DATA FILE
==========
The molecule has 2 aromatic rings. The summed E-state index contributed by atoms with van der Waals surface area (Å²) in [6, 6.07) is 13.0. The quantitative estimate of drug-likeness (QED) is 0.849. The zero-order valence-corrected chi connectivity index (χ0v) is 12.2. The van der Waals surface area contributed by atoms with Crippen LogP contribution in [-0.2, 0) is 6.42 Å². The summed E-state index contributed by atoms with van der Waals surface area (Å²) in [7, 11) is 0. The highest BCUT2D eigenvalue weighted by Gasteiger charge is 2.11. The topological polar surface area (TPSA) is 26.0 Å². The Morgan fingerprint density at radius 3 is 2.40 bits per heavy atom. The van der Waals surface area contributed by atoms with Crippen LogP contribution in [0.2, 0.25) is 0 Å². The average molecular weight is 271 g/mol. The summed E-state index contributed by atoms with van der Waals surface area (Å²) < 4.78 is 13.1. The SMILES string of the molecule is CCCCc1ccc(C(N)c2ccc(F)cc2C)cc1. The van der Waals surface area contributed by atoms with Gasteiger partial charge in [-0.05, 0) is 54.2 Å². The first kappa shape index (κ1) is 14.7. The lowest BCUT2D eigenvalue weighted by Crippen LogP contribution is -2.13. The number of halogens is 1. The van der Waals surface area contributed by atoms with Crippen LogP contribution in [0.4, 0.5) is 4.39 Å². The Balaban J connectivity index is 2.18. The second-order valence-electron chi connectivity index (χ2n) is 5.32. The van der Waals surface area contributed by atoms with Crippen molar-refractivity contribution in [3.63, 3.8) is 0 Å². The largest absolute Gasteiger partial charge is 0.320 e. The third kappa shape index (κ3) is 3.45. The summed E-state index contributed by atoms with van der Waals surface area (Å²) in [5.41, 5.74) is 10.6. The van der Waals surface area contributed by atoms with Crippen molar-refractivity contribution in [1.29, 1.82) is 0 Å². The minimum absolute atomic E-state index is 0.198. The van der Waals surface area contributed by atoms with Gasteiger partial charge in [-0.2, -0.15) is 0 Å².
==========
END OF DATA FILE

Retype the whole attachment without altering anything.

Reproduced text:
The molecule has 2 aromatic rings. The summed E-state index contributed by atoms with van der Waals surface area (Å²) in [6, 6.07) is 13.0. The quantitative estimate of drug-likeness (QED) is 0.849. The zero-order valence-corrected chi connectivity index (χ0v) is 12.2. The van der Waals surface area contributed by atoms with Crippen LogP contribution in [-0.2, 0) is 6.42 Å². The summed E-state index contributed by atoms with van der Waals surface area (Å²) in [7, 11) is 0. The highest BCUT2D eigenvalue weighted by Gasteiger charge is 2.11. The topological polar surface area (TPSA) is 26.0 Å². The Morgan fingerprint density at radius 3 is 2.40 bits per heavy atom. The van der Waals surface area contributed by atoms with Crippen LogP contribution in [0.2, 0.25) is 0 Å². The average molecular weight is 271 g/mol. The summed E-state index contributed by atoms with van der Waals surface area (Å²) < 4.78 is 13.1. The SMILES string of the molecule is CCCCc1ccc(C(N)c2ccc(F)cc2C)cc1. The van der Waals surface area contributed by atoms with Gasteiger partial charge in [-0.05, 0) is 54.2 Å². The first kappa shape index (κ1) is 14.7. The lowest BCUT2D eigenvalue weighted by Crippen LogP contribution is -2.13. The number of halogens is 1. The van der Waals surface area contributed by atoms with Crippen LogP contribution in [0.4, 0.5) is 4.39 Å². The Balaban J connectivity index is 2.18. The second-order valence-electron chi connectivity index (χ2n) is 5.32. The van der Waals surface area contributed by atoms with Crippen molar-refractivity contribution in [3.63, 3.8) is 0 Å². The largest absolute Gasteiger partial charge is 0.320 e. The third kappa shape index (κ3) is 3.45. The summed E-state index contributed by atoms with van der Waals surface area (Å²) in [5.41, 5.74) is 10.6. The van der Waals surface area contributed by atoms with Crippen molar-refractivity contribution in [1.29, 1.82) is 0 Å². The minimum absolute atomic E-state index is 0.198. The van der Waals surface area contributed by atoms with Gasteiger partial charge in [-0.2, -0.15) is 0 Å².